On this episode of The Electronic Intifada Podcast: A report from the Great March of Return, after Israeli forces kill dozens of Palestinians in Gaza; excerpts of talks by Ghada Karmi, Joseph Massad, Ilan Pappe and Salman Abu Sitta.
“It was the bloodiest day in the past two months, since Palestinians started the rally to march for freedom,” Gaza-based writer and professor Refaat Alareer told The Electronic Intifada Podcast on Monday.
Among almost 2,800 injured, half were shot with live ammunition.
This makes Monday the bloodiest single day since the rallies began on 30 March, calling for an end to Israel’s lethal siege of Gaza and the right of refugees – two-thirds of Gaza’s two million residents – to return to homes from which they were expelled and barred from returning by Israel because they are not Jewish.
The massacre in Gaza coincided with the planned ceremony to open the US embassy in Jerusalem.Alareer said that Israeli forces started shooting at Palestinians with such brutality that “every single minute, you would hear a shot here or there, and then someone would fall down.”
“The scene was horrific, unprecedented,” he said, as dozens of Palestinians “were massacred throughout the Gaza Strip.”
Alareer said that marchers were able to get close to the boundary with Israel, demanding their right of return to their lands and villages that are just on the other side of the fence – places that Israel has barred them from returning to for seven decades.
“There was determination,” he said. “People really were hoping that something could happen. At least Israel could stop shooting and killing them. At least they were hoping that this day would bring some comfort to the Palestinians in Gaza who were besieged.”But yet again, he added, “Israel always faces the Palestinian determination and resistance, Palestinian demands of freedom and basic human rights with fire, with bullets, with death and with blood.”
Examining a decolonized future
“Palestine is the patrimony of Palestinians,” historian and geographer Salman Abu Sitta said to an audience at Boston University during the 2013 Right of Return conference.
“Injustice has a short life, and justice will always prevail in the end.”
On 15 May, Palestinians mark the 70th anniversary of the Nakba, when in 1948 Israel declared itself a state and Zionist militias expelled more than 750,000 Palestinians from their lands, homes and properties.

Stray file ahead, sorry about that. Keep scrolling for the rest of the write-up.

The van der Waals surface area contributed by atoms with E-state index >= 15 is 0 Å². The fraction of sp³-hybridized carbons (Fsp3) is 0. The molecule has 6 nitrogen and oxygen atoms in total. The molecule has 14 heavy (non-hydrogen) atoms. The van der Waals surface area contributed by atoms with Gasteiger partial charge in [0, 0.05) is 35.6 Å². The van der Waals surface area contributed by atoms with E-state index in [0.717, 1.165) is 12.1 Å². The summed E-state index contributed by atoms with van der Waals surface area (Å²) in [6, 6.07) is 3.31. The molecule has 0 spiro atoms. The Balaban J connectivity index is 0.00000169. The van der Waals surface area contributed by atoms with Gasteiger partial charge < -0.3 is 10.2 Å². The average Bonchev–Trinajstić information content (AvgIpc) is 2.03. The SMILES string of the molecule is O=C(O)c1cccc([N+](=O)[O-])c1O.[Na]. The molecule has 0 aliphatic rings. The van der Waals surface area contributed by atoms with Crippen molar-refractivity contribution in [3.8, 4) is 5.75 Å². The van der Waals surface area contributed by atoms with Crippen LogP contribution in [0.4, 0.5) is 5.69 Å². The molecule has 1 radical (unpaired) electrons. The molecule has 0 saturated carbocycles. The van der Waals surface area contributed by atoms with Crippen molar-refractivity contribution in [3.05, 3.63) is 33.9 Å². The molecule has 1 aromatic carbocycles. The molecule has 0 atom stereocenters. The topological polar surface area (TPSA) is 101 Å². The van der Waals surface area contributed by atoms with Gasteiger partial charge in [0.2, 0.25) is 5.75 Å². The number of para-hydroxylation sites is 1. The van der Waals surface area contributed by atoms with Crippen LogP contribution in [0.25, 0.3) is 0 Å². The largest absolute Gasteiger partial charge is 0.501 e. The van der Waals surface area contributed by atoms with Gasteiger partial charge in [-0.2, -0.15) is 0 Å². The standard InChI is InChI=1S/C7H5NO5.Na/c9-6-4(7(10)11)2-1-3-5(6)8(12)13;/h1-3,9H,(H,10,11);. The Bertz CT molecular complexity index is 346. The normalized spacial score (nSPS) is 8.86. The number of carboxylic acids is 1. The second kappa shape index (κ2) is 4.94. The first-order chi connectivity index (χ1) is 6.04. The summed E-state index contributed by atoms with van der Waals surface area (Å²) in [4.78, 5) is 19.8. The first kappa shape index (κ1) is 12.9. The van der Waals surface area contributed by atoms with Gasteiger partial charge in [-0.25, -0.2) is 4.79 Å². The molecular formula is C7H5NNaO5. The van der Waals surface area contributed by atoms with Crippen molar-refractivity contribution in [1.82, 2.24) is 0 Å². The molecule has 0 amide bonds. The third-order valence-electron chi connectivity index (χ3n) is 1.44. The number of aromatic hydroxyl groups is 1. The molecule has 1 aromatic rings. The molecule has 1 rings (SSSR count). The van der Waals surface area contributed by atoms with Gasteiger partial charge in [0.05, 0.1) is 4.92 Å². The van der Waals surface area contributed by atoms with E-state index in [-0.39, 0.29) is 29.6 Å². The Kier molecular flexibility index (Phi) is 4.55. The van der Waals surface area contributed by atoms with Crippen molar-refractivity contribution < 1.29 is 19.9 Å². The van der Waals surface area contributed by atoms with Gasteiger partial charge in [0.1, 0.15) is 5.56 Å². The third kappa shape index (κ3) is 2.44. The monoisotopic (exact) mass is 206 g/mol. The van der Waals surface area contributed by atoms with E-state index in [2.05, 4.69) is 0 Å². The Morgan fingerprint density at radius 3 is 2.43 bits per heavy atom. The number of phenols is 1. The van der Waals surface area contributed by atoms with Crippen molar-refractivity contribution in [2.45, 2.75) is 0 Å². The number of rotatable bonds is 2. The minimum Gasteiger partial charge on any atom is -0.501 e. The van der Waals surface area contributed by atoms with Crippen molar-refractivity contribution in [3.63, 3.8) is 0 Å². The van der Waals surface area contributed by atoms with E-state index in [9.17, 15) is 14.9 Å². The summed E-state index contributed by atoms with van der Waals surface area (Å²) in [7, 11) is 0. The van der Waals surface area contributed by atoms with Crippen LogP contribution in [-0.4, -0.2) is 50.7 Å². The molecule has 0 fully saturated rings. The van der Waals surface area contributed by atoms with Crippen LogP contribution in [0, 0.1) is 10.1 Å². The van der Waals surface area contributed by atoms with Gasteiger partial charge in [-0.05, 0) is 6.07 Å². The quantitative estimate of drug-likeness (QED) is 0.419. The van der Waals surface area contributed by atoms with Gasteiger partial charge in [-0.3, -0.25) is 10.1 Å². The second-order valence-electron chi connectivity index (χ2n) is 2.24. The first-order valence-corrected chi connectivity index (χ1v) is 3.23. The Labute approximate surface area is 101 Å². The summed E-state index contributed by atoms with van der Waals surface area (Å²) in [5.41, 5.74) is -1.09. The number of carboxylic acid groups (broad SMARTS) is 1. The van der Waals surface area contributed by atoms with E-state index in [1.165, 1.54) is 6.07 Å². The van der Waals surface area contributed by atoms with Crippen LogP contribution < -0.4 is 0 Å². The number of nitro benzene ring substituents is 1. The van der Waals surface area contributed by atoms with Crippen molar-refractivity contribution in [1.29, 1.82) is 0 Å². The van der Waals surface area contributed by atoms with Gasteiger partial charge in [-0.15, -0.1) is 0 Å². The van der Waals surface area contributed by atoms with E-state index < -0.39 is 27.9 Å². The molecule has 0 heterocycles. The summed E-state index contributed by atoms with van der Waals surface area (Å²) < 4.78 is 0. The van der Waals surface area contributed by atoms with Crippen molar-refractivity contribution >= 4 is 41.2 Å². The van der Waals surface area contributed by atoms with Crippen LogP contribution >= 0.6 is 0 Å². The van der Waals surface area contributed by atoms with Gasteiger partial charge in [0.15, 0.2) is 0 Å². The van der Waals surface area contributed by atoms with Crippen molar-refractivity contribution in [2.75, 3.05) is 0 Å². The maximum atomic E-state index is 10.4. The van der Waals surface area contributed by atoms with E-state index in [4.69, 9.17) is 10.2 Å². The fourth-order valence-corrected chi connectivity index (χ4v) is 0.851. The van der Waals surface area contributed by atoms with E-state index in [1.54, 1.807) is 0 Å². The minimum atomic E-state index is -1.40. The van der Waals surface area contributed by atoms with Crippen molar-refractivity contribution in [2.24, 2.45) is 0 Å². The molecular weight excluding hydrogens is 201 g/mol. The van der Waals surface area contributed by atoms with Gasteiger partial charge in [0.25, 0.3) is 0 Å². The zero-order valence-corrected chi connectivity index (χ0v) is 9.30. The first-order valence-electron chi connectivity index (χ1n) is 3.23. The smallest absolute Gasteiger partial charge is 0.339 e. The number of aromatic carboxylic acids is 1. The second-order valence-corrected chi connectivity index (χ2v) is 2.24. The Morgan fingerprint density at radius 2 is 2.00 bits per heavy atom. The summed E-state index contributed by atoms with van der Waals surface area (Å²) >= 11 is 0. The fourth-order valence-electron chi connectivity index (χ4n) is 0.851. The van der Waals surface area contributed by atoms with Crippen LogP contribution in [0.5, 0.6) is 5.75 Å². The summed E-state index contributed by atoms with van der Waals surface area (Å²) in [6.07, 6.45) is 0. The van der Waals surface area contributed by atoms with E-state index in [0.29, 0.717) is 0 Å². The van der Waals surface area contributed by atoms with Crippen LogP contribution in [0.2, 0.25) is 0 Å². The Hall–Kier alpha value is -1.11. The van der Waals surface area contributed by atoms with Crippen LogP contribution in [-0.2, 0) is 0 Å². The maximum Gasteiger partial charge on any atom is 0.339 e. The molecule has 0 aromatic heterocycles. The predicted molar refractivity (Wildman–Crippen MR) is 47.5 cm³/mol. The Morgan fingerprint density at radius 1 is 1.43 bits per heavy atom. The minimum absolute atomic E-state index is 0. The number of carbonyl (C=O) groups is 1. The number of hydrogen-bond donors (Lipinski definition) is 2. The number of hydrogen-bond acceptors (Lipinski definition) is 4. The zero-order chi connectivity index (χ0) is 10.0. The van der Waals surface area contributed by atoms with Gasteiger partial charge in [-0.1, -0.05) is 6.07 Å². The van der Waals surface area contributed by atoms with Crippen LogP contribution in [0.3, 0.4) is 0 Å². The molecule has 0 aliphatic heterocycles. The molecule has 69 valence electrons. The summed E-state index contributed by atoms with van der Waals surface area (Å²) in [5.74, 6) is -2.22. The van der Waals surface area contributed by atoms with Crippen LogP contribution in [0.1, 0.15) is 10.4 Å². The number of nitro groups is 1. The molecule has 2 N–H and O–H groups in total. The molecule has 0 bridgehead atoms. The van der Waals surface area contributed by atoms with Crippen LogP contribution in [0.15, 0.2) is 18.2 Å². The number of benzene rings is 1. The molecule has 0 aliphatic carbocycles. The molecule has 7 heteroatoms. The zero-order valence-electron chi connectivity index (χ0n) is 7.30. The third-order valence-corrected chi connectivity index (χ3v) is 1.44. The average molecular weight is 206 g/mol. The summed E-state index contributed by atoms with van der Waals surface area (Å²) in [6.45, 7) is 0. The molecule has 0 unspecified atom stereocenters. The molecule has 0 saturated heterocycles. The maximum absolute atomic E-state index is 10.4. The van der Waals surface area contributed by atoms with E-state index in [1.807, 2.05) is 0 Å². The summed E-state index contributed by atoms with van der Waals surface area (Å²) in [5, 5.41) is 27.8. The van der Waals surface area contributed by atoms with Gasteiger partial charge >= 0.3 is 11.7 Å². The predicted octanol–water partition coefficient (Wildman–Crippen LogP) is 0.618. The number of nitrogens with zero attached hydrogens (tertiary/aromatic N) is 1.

This year, Palestinians in the occupied Gaza Strip have been gathering every Friday since 30 March to participate in activities related to the Great March of Return.
Refugees in Gaza are among a population of about seven million Palestinian refugees, who also live in the occupied West Bank, Syria, Jordan and Lebanon, as well as in the global diaspora.
How should the events of 1948 be examined? What are the prospects for a decolonized future? And how are Palestinians continuing to plan for their return?
In this special segment, we present excerpts of talks on the anatomy of the Nakba, historic and ongoing, by doctor, writer and academic Ghada Karmi; scholar Joseph Massad; and historians and researchers Ilan Pappe and Salman Abu Sitta.
In reading from her recent book, Return: A Palestinian Memoir, Karmi dissected how Palestinian reality is presented – and obscured – by the media.
“This is a settler-colonial project. It was from the beginning. And the people it has colonized, and whose lands it has stolen, are living in a corner of their homeland,” she told an audience at the Palestine Center in Washington, DC, in 2015.
In a speech at New York University in 2016, historian and writer Ilan Pappe explained how the architects of Israel’s settler-colonialist project “found the right moment” to establish their state in 1948.
“Half of Palestine’s villages were destroyed, half of Palestine’s towns were demolished, half of Palestine’s population were expelled and became refugees,” he said.
Pappe added that Israel’s immediate refusal to allow Palestinian refugees to return was backed by the United States, and that support continues 70 years later.
Massad highlighted the call by Palestinian civil society for an international boycott, divestment and sanctions movement. The call “demands an end to Zionist colonization and the reversal of it though the dismantlement of the settler-colonial racial structure that governs Israel and prevents the return of the Palestinian refugees,” Massad said at the 2013 Right of Return conference.
He added that turning Palestinians and Israeli Jews into equal citizens is “the only program for decolonization” and the only condition of – and for – the return of Palestinian refugees.
Listen to the interview with Refaat Alareer and the excerpts of talks by Ghada Karmi, Joseph Massad, Ilan Pappe and Salman Abu Sitta via the media player above.
Photo: Palestinians march in Rafah, Gaza Strip, 14 May. (Mahmoud Bassam/APA Images)
Theme music and production assistance by Sharif Zakout
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